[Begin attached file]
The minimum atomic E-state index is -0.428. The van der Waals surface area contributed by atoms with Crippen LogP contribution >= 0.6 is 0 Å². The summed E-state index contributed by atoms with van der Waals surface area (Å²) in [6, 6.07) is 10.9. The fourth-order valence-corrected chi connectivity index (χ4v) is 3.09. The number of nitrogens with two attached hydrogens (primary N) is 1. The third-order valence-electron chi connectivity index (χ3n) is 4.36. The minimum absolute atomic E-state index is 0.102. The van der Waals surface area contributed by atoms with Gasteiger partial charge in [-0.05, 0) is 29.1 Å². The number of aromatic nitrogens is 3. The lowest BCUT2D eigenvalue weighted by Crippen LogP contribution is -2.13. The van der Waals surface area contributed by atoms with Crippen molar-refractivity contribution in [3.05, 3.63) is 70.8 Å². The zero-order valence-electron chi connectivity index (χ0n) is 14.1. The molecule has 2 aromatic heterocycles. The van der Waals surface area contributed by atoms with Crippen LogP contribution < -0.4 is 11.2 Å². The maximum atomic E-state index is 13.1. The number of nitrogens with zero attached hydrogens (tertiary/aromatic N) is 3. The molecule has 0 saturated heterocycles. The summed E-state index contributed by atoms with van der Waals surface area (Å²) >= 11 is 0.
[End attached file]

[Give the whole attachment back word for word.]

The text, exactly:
The minimum atomic E-state index is -0.428. The van der Waals surface area contributed by atoms with Crippen LogP contribution >= 0.6 is 0 Å². The summed E-state index contributed by atoms with van der Waals surface area (Å²) in [6, 6.07) is 10.9. The fourth-order valence-corrected chi connectivity index (χ4v) is 3.09. The number of nitrogens with two attached hydrogens (primary N) is 1. The third-order valence-electron chi connectivity index (χ3n) is 4.36. The minimum absolute atomic E-state index is 0.102. The van der Waals surface area contributed by atoms with Gasteiger partial charge in [-0.05, 0) is 29.1 Å². The number of aromatic nitrogens is 3. The lowest BCUT2D eigenvalue weighted by Crippen LogP contribution is -2.13. The van der Waals surface area contributed by atoms with Crippen molar-refractivity contribution in [3.05, 3.63) is 70.8 Å². The zero-order valence-electron chi connectivity index (χ0n) is 14.1. The molecule has 2 aromatic heterocycles. The van der Waals surface area contributed by atoms with Crippen LogP contribution < -0.4 is 11.2 Å². The maximum atomic E-state index is 13.1. The number of nitrogens with zero attached hydrogens (tertiary/aromatic N) is 3. The molecule has 0 saturated heterocycles. The summed E-state index contributed by atoms with van der Waals surface area (Å²) >= 11 is 0.